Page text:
FIG. 2 is a sectional view of one piston assembly useful with the invention herein;
FIG. 3 is a sectional view taken along line 3--3 of FIG. 1 illustrating the implementation of a linear induction arrangement useful with the invention herein;
FIG. 4 is a detailed diagram, in side view, illustrating the control arrangement useful with the invention herein;
FIG. 5 is yet another detailed view of a control feature useful with the invention herein;
FIG. 6 is a perspective illustration of an inductor arrangement useful with the invention herein;
FIG. 7 is a perspective illustration of one detail portion of an interdigitated magnetic structure useful with the invention herein;
FIG. 8 is a circuit diagram useful in rectifying the plural phases of power generated by the invention herein;
FIG. 9 is yet another circuit diagram useful in storing energy entailed in a discharge of the field disclosed herein; and
FIG. 10 is a further circuit diagram illustrating the capacitive discharge system useful in igniting the fuel charge disclosed herein.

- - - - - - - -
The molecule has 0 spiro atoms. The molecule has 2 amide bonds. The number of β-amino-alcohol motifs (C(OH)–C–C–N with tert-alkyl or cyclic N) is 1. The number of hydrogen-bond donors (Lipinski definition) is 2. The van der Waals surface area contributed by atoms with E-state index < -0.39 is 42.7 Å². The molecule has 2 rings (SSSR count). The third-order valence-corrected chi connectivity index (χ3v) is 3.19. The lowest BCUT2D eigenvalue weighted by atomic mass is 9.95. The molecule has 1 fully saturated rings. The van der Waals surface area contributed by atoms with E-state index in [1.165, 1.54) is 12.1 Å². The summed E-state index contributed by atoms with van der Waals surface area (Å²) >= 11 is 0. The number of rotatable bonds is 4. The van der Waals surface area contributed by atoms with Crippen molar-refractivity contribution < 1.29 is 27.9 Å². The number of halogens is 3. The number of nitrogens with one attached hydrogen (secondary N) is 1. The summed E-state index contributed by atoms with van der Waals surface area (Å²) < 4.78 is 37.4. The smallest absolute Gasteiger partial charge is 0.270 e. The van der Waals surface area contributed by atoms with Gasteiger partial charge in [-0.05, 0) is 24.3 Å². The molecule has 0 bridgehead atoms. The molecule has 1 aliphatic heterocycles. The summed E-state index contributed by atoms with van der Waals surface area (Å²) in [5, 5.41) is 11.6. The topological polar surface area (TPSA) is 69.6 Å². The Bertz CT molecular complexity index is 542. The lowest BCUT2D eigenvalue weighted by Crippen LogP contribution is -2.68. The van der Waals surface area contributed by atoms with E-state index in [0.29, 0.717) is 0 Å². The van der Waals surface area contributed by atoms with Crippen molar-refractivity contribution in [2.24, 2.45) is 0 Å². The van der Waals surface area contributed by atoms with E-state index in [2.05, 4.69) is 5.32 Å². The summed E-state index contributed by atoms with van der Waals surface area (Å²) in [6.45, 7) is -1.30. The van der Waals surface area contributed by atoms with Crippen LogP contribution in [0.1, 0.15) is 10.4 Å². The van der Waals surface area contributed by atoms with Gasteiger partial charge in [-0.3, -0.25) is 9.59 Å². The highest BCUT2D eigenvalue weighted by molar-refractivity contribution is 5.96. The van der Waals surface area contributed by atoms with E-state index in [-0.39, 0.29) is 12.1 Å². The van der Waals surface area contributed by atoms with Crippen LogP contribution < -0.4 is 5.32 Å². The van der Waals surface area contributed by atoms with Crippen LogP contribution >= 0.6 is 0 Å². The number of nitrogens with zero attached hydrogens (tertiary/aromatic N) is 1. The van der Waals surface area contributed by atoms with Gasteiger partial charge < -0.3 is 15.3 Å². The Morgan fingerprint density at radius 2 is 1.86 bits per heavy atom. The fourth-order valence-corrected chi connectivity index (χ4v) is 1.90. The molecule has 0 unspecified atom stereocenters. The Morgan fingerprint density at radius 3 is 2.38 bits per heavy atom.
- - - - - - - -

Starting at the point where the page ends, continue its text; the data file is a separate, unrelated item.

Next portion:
As shown in FIG. 1 the inventive electrical generator, designated by the numeral 10, comprises a generator, designated by the numeral 10, comprises a generating stage 11 disposed between two paired sets of opposed piston assemblies respectively designated as piston assemblies 201 through 204. In this configuration for the purposes of clarity, the odd number piston assemblies 201 and 203 are shown on the left hand side of the charging system while the even numbered piston assemblies 202 and 204 are shown on the right side. Piston assemblies 201 and 202 are arranged in opposition extending through the interior of the electrical generating stage 11 and joined therein at opposed ends of an interdigitated magnetic structure 251. Similarly piston assemblies 203 and 204 are arranged in opposition across an interdigitated magnetic structure 252. The interdigitated magnetic structures 251 and 252 are provided with racks at the adjacent sides thereof, shown as racks 261 and 262, each of the racks engaging the periphery of a central pinion 27. Thus, advancement of rack 261 will immediately produce an opposite advancement of rack 262. The paired piston assemblies therefore operate in synchronized opposition, thus balancing the load and vibration in the course of their operation. The interdigitated fields or magnetic structures 261 and 262 are disposed within the interior of a linear inductor assembly 30 and it is this linear inductor that provides electricity.